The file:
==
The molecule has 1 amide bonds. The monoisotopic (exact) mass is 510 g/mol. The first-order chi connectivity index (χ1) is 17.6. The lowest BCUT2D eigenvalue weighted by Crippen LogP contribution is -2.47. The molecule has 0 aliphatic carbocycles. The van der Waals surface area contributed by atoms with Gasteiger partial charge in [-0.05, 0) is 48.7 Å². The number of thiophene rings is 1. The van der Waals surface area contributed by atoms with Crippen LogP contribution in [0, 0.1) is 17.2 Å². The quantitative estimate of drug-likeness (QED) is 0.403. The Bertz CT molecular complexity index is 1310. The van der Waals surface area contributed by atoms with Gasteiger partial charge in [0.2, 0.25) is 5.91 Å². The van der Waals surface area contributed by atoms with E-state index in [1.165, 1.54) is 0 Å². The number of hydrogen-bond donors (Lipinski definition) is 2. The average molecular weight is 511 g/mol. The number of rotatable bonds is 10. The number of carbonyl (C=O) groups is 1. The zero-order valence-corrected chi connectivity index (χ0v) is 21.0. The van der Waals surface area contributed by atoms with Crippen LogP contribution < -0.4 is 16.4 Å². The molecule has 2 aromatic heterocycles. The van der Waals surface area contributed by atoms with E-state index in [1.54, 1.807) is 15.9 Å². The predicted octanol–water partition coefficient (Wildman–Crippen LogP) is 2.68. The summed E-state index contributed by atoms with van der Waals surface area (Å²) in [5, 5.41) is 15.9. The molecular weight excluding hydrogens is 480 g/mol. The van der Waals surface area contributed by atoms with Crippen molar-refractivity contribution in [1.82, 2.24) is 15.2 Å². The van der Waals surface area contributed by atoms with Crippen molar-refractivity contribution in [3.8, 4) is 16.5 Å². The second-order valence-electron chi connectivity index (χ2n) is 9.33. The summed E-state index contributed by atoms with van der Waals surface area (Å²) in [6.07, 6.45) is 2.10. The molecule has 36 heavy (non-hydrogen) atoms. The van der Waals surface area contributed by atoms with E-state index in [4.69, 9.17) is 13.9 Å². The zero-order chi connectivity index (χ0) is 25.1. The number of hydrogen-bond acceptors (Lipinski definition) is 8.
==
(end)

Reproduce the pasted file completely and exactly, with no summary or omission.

The molecule has 1 amide bonds. The monoisotopic (exact) mass is 510 g/mol. The first-order chi connectivity index (χ1) is 17.6. The lowest BCUT2D eigenvalue weighted by Crippen LogP contribution is -2.47. The molecule has 0 aliphatic carbocycles. The van der Waals surface area contributed by atoms with Gasteiger partial charge in [-0.05, 0) is 48.7 Å². The number of thiophene rings is 1. The van der Waals surface area contributed by atoms with Crippen LogP contribution in [0, 0.1) is 17.2 Å². The quantitative estimate of drug-likeness (QED) is 0.403. The Bertz CT molecular complexity index is 1310. The van der Waals surface area contributed by atoms with Gasteiger partial charge in [0.2, 0.25) is 5.91 Å². The van der Waals surface area contributed by atoms with E-state index in [1.165, 1.54) is 0 Å². The number of hydrogen-bond donors (Lipinski definition) is 2. The average molecular weight is 511 g/mol. The number of rotatable bonds is 10. The number of carbonyl (C=O) groups is 1. The zero-order valence-corrected chi connectivity index (χ0v) is 21.0. The van der Waals surface area contributed by atoms with Crippen LogP contribution < -0.4 is 16.4 Å². The molecule has 2 aromatic heterocycles. The van der Waals surface area contributed by atoms with E-state index in [1.54, 1.807) is 15.9 Å². The predicted octanol–water partition coefficient (Wildman–Crippen LogP) is 2.68. The summed E-state index contributed by atoms with van der Waals surface area (Å²) in [5, 5.41) is 15.9. The molecular weight excluding hydrogens is 480 g/mol. The van der Waals surface area contributed by atoms with Crippen molar-refractivity contribution in [1.82, 2.24) is 15.2 Å². The van der Waals surface area contributed by atoms with Crippen molar-refractivity contribution in [3.8, 4) is 16.5 Å². The second-order valence-electron chi connectivity index (χ2n) is 9.33. The summed E-state index contributed by atoms with van der Waals surface area (Å²) in [6.07, 6.45) is 2.10. The molecule has 36 heavy (non-hydrogen) atoms. The van der Waals surface area contributed by atoms with E-state index in [4.69, 9.17) is 13.9 Å². The zero-order chi connectivity index (χ0) is 25.1. The number of hydrogen-bond acceptors (Lipinski definition) is 8.